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Fungemia with Compromised Host Resistance: A Study of 70 Cases

ROBERT C. YOUNG, M.D., F.A.C.P.; JOHN E. BENNETT, M.D., F.A.C.P.; GLENN W. GEELHOED, M.D.; and ARTHUR S. LEVINE, M.D.
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▸Requests for reprints should be addressed to Robert C. Young, M.D., Medicine Branch, National Cancer Institute, Bethesda, MD 20014.


Bethesda, Maryland


Ann Intern Med. 1974;80(5):605-612. doi:10.7326/0003-4819-80-5-605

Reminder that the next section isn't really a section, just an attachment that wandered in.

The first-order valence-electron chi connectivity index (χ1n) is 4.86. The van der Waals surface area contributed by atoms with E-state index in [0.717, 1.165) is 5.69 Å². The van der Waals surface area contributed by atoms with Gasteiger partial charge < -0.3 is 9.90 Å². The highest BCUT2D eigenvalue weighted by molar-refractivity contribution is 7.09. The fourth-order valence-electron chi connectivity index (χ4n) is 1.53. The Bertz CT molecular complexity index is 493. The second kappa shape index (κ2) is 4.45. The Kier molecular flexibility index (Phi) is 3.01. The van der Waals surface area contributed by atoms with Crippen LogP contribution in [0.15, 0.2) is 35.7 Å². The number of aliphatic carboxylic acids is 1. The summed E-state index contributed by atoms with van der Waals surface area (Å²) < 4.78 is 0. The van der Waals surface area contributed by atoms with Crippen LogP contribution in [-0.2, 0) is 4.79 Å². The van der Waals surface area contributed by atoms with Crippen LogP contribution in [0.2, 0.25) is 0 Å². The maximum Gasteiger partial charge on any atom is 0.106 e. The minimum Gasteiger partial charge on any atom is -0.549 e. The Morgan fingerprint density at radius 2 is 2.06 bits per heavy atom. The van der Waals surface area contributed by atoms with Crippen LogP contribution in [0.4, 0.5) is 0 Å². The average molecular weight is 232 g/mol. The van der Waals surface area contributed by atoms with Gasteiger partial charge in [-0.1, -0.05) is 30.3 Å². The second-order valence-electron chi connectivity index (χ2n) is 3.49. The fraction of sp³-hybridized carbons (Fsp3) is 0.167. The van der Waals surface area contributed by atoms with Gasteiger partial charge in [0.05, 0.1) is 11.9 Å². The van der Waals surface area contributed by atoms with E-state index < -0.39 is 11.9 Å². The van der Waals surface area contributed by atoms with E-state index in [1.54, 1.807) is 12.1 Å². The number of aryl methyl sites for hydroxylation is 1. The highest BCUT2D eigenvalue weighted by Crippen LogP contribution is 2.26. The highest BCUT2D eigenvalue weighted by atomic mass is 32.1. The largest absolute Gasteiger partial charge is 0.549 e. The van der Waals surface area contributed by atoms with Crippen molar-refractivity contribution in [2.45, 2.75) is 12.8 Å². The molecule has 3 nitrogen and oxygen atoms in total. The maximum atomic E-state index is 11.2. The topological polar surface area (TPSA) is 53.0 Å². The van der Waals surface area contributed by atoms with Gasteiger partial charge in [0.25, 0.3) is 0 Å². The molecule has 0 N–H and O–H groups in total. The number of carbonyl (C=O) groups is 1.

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Seventy patients with antemortem fungemia were studied. The findings and subsequent course of the patients allowed these episodes of fungemia to be related to disseminated fungal infection (44 patients), transient catheter-induced fungemia (8 patients), or clinically insignificant fungemia (18 patients). Candida fungemias were associated with disseminated mycosis when the patients were immunosuppressed, leukopenic, grew Candida organisms from three or more other sites, or did not have a contaminated intravenous catheter. Noncandida fungemias were associated with disseminated fungal infection when the patients had multiple other positive sites, grew fungus out of more than one blood culture, and had fungemias with recognized pathogens. Sixty-three percent of the patients had either autopsy-proved or clinically diagnosed disseminated mycoses. Fungemia in patients with compromised host resistance, especially lymphoreticular or hematopoietic malignancies, is frequently associated with disseminated fungal infection.

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